Words and Pictures
It wouldn't be surprising to learn that "Words and Pictures" had its start as a play. With its setting, an upscale prep school, and its major players, a brusque English teacher who believes in the superiority of the written word and an equally argumentative artist that thinks pictures have more import, there's a contrived, if convivial tension that would fit neatly into a two-act play.
That this battle takes place between two attractive, middle-aged actors, Clive Owen and Juliette Binoche, also makes the movie a throwback to the kind-of battle-of-the-wits that Katherine Hepburn and Spencer Tracy made a lauded series of comedies about. But that, and the theatrical conventions at its core, make it feel not so much fresh, as quaint: the kind of movie that fell out of a time capsule from the 1980s.
Sure, there's talk of Twitter (dismissive) and a nod to the issue of bullying (racial and sexual), but "Words and Pictures," directed by Fred Schepisi from a script by Gerald DiPego, seems like what would have happened if Merchant/Ivory had made a rom-com: affable, middle-brow entertainment.
The story follows what happens when English teacher Jack Marcus (Owen) comes up against a new art teacher Dina Delsanto (Binoche) at the start of a new school year at Croyden, a prestigious Maine prep school. Marcus was a renowned poet and fiction writer before coming to Croyden some years before as a rock star on the faculty; but writer's block and a tendency to drink has put his post in danger; Delsanto is a well-known artist forced to take this job when her rheumatoid arthritis has made it too difficult to stay in New York, or, more tellingly, to paint. Both find their students apathetic, lacking passion; but when Marcus declares war on Delsanto with his dictum that words are superior to pictures, the students become energized.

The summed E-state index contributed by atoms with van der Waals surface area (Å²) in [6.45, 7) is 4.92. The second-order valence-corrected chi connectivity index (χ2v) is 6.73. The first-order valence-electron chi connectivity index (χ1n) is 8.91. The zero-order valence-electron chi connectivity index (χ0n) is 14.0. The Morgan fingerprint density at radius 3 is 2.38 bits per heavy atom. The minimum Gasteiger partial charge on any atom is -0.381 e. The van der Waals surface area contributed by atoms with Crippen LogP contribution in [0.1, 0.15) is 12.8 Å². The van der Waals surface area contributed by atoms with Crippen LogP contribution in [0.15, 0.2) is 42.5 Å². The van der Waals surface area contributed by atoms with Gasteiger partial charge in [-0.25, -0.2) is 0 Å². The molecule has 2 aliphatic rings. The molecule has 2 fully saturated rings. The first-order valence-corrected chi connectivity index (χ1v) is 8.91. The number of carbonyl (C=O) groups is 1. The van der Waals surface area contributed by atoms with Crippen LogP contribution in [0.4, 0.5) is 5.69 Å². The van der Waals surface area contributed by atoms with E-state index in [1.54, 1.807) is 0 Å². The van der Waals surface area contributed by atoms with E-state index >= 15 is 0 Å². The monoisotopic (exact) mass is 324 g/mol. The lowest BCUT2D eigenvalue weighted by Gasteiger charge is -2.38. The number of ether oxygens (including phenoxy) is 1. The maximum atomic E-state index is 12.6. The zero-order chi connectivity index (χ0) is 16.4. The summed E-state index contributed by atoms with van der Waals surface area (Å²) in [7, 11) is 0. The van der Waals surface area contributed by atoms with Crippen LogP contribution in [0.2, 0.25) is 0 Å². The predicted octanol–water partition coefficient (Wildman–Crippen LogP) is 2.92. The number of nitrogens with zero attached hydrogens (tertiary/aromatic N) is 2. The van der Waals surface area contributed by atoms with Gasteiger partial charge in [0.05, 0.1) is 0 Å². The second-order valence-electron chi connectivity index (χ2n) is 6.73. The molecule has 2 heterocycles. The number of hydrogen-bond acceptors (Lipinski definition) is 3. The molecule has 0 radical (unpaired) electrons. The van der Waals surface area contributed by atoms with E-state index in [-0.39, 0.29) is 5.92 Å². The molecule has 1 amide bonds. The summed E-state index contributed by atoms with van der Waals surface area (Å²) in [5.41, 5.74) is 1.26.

Of course there's a sexual tension between Marcus and Delsanto; both crusty and argumentative, they bond over a word game where each tries to top the other with multi-syllabic words. There's also the tension that Marcus has with himself over his drinking. He's been coasting for years, but now it is causing him to self-destruct, leading him to a desperate act he makes to save his career. This comes to haunt the film's more serious last act; up to then the film is deft in handling its larger themes and playful in the flirtatious relationship between Owen and Binoche.
Owen has the showier role, replete with any number of alcoholic outbursts that don't endear him to anyone, especially the school's committee that is considering firing him; and he convincingly conveys that conflict, making him sympathetic despite his antisocial outbursts. Binoche's conflict is more inwardly-driven, but she effectively conveys it through her facial expressions -- at times scowling, at others smiling radiantly, and acts as a strong foil to the abrasive Marcus.
The film's central argument is really just an excuse for a pair of character-studies and, eventually, a love story. Can this prickly pair find happiness with each other and their mutual afflictions? You do the math; but getting there is a pleasant enough journey. There are subplots, one involving Owen and his estranged son; another involving an Asian student being sexually harassed by a boorish student; neither of which are fully developed and only contribute to the film's longish running time. Still to see a movie where such issues as the fall-out from alcoholism has on relationships and high school bullying are addressed is refreshing. "Words and Pictures" is smart, if old-fashioned: the kind-of movie you can take your parents to without any issues. Be prepared, though, to expect the urge to look at your cell phone to check the running time as it moves towards its climax. Good actors can only do so much to enliven an often witty, but meandering script.